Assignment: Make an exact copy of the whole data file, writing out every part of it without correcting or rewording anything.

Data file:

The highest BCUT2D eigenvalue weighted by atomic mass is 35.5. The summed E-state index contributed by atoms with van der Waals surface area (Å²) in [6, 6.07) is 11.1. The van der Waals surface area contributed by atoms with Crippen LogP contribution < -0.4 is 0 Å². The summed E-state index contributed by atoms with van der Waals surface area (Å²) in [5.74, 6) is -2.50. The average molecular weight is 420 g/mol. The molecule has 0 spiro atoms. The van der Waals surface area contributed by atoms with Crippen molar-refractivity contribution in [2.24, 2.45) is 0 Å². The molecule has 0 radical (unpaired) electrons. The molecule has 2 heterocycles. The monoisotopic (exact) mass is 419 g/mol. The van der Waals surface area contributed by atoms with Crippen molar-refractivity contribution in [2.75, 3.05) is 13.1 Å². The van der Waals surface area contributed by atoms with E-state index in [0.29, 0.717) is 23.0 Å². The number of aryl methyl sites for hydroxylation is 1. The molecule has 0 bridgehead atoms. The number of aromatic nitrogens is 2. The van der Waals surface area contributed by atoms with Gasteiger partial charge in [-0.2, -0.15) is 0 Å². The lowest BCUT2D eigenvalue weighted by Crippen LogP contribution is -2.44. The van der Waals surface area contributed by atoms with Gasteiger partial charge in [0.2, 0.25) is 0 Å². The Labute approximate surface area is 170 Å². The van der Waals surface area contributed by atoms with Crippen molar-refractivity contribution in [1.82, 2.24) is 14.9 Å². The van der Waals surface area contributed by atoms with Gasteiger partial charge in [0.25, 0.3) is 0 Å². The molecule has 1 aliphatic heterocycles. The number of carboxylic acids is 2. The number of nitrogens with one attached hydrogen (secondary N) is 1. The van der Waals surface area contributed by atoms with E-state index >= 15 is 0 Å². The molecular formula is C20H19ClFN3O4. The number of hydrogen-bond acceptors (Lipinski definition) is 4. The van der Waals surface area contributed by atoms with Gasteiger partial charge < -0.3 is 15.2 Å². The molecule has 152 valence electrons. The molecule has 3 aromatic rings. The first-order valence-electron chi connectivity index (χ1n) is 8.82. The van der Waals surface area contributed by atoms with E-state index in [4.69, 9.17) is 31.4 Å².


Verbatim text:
The highest BCUT2D eigenvalue weighted by atomic mass is 35.5. The summed E-state index contributed by atoms with van der Waals surface area (Å²) in [6, 6.07) is 11.1. The van der Waals surface area contributed by atoms with Crippen LogP contribution < -0.4 is 0 Å². The summed E-state index contributed by atoms with van der Waals surface area (Å²) in [5.74, 6) is -2.50. The average molecular weight is 420 g/mol. The molecule has 0 spiro atoms. The van der Waals surface area contributed by atoms with Crippen molar-refractivity contribution in [2.24, 2.45) is 0 Å². The molecule has 0 radical (unpaired) electrons. The molecule has 2 heterocycles. The monoisotopic (exact) mass is 419 g/mol. The van der Waals surface area contributed by atoms with Crippen molar-refractivity contribution in [2.75, 3.05) is 13.1 Å². The van der Waals surface area contributed by atoms with E-state index in [0.29, 0.717) is 23.0 Å². The number of aryl methyl sites for hydroxylation is 1. The molecule has 0 bridgehead atoms. The number of aromatic nitrogens is 2. The van der Waals surface area contributed by atoms with Gasteiger partial charge in [-0.2, -0.15) is 0 Å². The lowest BCUT2D eigenvalue weighted by Crippen LogP contribution is -2.44. The van der Waals surface area contributed by atoms with Gasteiger partial charge in [0.2, 0.25) is 0 Å². The Labute approximate surface area is 170 Å². The van der Waals surface area contributed by atoms with Crippen molar-refractivity contribution in [1.82, 2.24) is 14.9 Å². The van der Waals surface area contributed by atoms with Gasteiger partial charge in [0.25, 0.3) is 0 Å². The molecule has 1 aliphatic heterocycles. The number of carboxylic acids is 2. The number of nitrogens with one attached hydrogen (secondary N) is 1. The van der Waals surface area contributed by atoms with E-state index >= 15 is 0 Å². The molecular formula is C20H19ClFN3O4. The number of hydrogen-bond acceptors (Lipinski definition) is 4. The van der Waals surface area contributed by atoms with Gasteiger partial charge < -0.3 is 15.2 Å². The molecule has 152 valence electrons. The molecule has 3 aromatic rings. The first-order valence-electron chi connectivity index (χ1n) is 8.82. The van der Waals surface area contributed by atoms with E-state index in [4.69, 9.17) is 31.4 Å².